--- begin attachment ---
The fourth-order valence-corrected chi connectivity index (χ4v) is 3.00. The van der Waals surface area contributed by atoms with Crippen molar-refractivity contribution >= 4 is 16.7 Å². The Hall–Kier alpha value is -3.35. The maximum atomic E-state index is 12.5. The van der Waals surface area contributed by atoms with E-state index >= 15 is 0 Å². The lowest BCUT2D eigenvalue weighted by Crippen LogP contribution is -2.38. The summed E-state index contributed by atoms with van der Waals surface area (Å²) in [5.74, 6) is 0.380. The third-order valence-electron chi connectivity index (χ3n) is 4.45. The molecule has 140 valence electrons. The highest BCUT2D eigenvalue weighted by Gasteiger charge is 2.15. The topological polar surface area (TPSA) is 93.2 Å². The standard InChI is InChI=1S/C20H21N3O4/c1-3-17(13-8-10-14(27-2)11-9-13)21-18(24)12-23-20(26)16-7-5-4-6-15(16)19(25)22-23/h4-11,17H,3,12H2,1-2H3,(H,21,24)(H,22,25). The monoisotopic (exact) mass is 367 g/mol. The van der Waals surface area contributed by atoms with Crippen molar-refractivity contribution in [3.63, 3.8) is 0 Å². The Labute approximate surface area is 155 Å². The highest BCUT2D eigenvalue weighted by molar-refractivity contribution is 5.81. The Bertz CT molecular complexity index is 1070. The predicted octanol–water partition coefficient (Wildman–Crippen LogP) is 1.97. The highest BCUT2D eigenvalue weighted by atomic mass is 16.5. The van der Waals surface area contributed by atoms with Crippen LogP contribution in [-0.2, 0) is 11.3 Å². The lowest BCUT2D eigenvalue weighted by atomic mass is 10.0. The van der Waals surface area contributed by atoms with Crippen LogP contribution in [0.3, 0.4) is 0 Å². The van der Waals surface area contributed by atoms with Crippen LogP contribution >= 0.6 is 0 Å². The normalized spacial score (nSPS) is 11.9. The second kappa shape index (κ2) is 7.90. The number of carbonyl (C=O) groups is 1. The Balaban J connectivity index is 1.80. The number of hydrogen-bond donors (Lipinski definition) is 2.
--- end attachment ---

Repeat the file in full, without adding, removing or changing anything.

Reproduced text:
The fourth-order valence-corrected chi connectivity index (χ4v) is 3.00. The van der Waals surface area contributed by atoms with Crippen molar-refractivity contribution >= 4 is 16.7 Å². The Hall–Kier alpha value is -3.35. The maximum atomic E-state index is 12.5. The van der Waals surface area contributed by atoms with E-state index >= 15 is 0 Å². The lowest BCUT2D eigenvalue weighted by Crippen LogP contribution is -2.38. The summed E-state index contributed by atoms with van der Waals surface area (Å²) in [5.74, 6) is 0.380. The third-order valence-electron chi connectivity index (χ3n) is 4.45. The molecule has 140 valence electrons. The highest BCUT2D eigenvalue weighted by Gasteiger charge is 2.15. The topological polar surface area (TPSA) is 93.2 Å². The standard InChI is InChI=1S/C20H21N3O4/c1-3-17(13-8-10-14(27-2)11-9-13)21-18(24)12-23-20(26)16-7-5-4-6-15(16)19(25)22-23/h4-11,17H,3,12H2,1-2H3,(H,21,24)(H,22,25). The monoisotopic (exact) mass is 367 g/mol. The van der Waals surface area contributed by atoms with Crippen molar-refractivity contribution in [3.63, 3.8) is 0 Å². The Labute approximate surface area is 155 Å². The highest BCUT2D eigenvalue weighted by molar-refractivity contribution is 5.81. The Bertz CT molecular complexity index is 1070. The predicted octanol–water partition coefficient (Wildman–Crippen LogP) is 1.97. The highest BCUT2D eigenvalue weighted by atomic mass is 16.5. The van der Waals surface area contributed by atoms with Crippen LogP contribution in [-0.2, 0) is 11.3 Å². The lowest BCUT2D eigenvalue weighted by atomic mass is 10.0. The van der Waals surface area contributed by atoms with Crippen LogP contribution in [0.3, 0.4) is 0 Å². The van der Waals surface area contributed by atoms with Crippen LogP contribution >= 0.6 is 0 Å². The normalized spacial score (nSPS) is 11.9. The second kappa shape index (κ2) is 7.90. The number of carbonyl (C=O) groups is 1. The Balaban J connectivity index is 1.80. The number of hydrogen-bond donors (Lipinski definition) is 2.